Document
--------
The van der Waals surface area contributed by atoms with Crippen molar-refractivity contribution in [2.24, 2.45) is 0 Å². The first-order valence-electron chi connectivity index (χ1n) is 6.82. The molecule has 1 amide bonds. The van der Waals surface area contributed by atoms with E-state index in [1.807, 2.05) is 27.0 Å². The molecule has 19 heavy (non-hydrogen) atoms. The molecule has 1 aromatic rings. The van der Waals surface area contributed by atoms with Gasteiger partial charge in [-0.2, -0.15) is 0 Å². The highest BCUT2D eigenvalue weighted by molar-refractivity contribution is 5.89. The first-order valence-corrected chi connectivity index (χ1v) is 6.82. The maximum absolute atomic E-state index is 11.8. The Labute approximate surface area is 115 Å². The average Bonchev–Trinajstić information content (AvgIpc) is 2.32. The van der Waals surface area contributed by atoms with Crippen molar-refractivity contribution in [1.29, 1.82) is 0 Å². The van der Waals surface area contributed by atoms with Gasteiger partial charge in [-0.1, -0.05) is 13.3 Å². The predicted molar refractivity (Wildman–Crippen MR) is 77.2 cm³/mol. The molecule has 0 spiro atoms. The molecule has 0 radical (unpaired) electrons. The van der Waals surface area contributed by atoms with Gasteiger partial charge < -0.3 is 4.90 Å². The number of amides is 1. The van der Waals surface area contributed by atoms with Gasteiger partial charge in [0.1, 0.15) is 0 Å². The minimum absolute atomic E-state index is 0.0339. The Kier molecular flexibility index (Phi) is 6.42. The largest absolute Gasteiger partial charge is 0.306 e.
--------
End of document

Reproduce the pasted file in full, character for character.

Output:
The van der Waals surface area contributed by atoms with Crippen molar-refractivity contribution in [2.24, 2.45) is 0 Å². The first-order valence-electron chi connectivity index (χ1n) is 6.82. The molecule has 1 amide bonds. The van der Waals surface area contributed by atoms with E-state index in [1.807, 2.05) is 27.0 Å². The molecule has 19 heavy (non-hydrogen) atoms. The molecule has 1 aromatic rings. The van der Waals surface area contributed by atoms with Gasteiger partial charge in [-0.2, -0.15) is 0 Å². The highest BCUT2D eigenvalue weighted by molar-refractivity contribution is 5.89. The first-order valence-corrected chi connectivity index (χ1v) is 6.82. The maximum absolute atomic E-state index is 11.8. The Labute approximate surface area is 115 Å². The average Bonchev–Trinajstić information content (AvgIpc) is 2.32. The van der Waals surface area contributed by atoms with Crippen molar-refractivity contribution in [1.29, 1.82) is 0 Å². The van der Waals surface area contributed by atoms with Gasteiger partial charge in [-0.1, -0.05) is 13.3 Å². The predicted molar refractivity (Wildman–Crippen MR) is 77.2 cm³/mol. The molecule has 0 spiro atoms. The molecule has 0 radical (unpaired) electrons. The van der Waals surface area contributed by atoms with Gasteiger partial charge < -0.3 is 4.90 Å². The number of amides is 1. The van der Waals surface area contributed by atoms with Gasteiger partial charge in [0.1, 0.15) is 0 Å². The minimum absolute atomic E-state index is 0.0339. The Kier molecular flexibility index (Phi) is 6.42. The largest absolute Gasteiger partial charge is 0.306 e.